The Election Commission of India did not delay in sending ‘show cause notices’ to Congress General Secretary Priyanka Gandhi Vadra and Assam Chief Minister Himanta Biswa Sarma.
The Commission has also stopped those Rath Yatras, in which a circular had even been issued forcing government officials and employees to become ‘Rath-Prabhari’ and publicize the projects of the Government of India.
However, Rajasthan Chief Minister Ashok Gehlot gave a statement during this time that CBI and ED keep roaming ‘like dogs’.
Compared to the public statements made by Priyanka and Himanta, Gehlot’s remarks are highly objectionable as he was cursing the country’s major investigative agencies.
Investigative agencies operate under the Constitution and law and are answerable to the Government of India.
Congress has been ruling the country for more than 55 years. Did she also follow CBI and ED ‘like a dog’? Did the Election Commission not send a notice to Rajasthan Chief Minister Gehlot and ask for his explanation or is the action on the notice still under consideration?
However, the Commission has considered the statements of both the star leaders of Congress and BJP against the ‘Model Code of Conduct’.
While addressing a public meeting in Rajasthan, Priyanka had taunted Prime Minister Modi that he had put only Rs 21 in an envelope in the donation box of a temple. Actually, such taunts do not get votre.
Such publicly insult of the Prime Minister is not even an election issue nor does the public accept it.
Just as various political parties in other states are campaigning to get mandate on their respective issues, the Congress General Secretary should also have limited himself to the issues. This mentality itself is ‘feudal’.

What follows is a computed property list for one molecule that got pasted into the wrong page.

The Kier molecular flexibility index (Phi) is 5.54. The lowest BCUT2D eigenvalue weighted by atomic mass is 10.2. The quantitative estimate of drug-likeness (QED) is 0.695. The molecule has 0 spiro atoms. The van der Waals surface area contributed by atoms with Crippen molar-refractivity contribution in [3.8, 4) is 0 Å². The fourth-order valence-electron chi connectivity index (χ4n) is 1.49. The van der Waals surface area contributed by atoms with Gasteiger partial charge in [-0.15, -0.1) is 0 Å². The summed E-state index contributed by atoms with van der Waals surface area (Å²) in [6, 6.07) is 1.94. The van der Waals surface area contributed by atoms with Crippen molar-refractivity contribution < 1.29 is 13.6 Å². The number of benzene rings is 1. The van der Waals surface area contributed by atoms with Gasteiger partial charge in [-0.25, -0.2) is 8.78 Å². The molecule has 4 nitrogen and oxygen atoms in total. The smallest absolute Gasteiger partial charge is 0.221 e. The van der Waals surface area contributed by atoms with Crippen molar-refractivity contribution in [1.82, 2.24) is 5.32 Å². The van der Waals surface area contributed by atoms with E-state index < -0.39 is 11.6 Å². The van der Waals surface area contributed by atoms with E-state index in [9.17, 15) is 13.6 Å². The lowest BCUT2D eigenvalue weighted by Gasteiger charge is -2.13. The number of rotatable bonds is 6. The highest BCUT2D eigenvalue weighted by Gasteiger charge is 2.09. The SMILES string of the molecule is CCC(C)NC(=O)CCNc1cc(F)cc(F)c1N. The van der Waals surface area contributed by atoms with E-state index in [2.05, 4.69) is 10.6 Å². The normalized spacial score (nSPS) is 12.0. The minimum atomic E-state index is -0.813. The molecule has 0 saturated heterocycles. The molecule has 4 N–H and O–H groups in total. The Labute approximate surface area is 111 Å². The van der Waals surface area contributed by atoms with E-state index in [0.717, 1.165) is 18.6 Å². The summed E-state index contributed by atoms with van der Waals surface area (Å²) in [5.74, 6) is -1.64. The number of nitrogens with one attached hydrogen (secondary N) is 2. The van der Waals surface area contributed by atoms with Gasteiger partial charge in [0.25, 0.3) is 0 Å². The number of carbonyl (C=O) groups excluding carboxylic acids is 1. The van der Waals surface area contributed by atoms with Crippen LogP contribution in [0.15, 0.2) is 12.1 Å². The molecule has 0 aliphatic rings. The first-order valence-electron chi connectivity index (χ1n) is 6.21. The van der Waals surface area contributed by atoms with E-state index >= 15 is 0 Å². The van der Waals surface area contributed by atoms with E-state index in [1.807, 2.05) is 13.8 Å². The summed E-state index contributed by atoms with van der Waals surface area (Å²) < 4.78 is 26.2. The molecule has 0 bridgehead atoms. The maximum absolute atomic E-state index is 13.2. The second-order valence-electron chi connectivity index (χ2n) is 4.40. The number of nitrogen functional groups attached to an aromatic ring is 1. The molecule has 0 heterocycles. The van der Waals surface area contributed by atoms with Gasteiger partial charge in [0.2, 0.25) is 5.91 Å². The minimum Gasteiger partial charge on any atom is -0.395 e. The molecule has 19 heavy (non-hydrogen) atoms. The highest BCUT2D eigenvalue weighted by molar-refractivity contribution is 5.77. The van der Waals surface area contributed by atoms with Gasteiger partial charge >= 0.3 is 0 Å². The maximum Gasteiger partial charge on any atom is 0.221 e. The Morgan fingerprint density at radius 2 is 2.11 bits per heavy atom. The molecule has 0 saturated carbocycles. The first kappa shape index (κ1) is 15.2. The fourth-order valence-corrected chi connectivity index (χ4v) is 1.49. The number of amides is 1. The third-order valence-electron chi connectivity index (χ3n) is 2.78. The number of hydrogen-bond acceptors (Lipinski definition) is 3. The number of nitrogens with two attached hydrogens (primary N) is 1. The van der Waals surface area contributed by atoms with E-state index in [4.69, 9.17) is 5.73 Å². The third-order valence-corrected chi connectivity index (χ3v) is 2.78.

The comments made by Assam Chief Minister Himanta Bishwa Sarma to a Chhattisgarh minister also violated the code of conduct.
Himanta holds a constitutional post, hence there are more expectations from him regarding decorum of words and language. Certainly the ‘immediate action’ of the Election Commission is remarkable and praiseworthy, but the election process will end in five states on December 5.
If by then satisfactory explanations from these leaders do not reach the Commission, then what action can be taken against these leaders is a question of concern and concern.
Perhaps that is why the Election Commission has been considered ‘toothless’ in many contexts.
The elections will pass, the leaders have given the statements they had to give, hence the politics has been played, but what is the role of the Commission regarding the protection of the code of conduct?
However, the Chief Minister of Assam has clarified his statement by writing on ‘X’ (Twitter) and has termed the Congress government of Chhattisgarh as ‘guilty’.
Priyanka Gandhi has used WhatsApp channel to present her point of view. Having intense and destructive conversations using social media remains a contentious issue.
Social media is not an appropriate forum for constitutional clarification. It doesn’t even have legality. This is a forum where politicians believe they can ignore the Commission’s notices and clarifications. In fact, this should also be punishable, hence there has been talk of reforms in the Election Commission.
Suppose, if any leader says anything objectionable against the code of conduct, then immediate action should be taken to disqualify him from campaigning and giving speeches.
The final decision can be given after reply to the notice. This privilege can be given only by the Parliament and the Government of India. The process of assembly elections is going on in five states, so it is natural for the campaign to be full and fierce. It is the role of the Election Commission to crack down on them.
There are many things in the statements and speeches being made which are against the code of conduct and are highly objectionable.
They also question democracy, hence it is challenging for the Commission to face and control such situations and tendencies.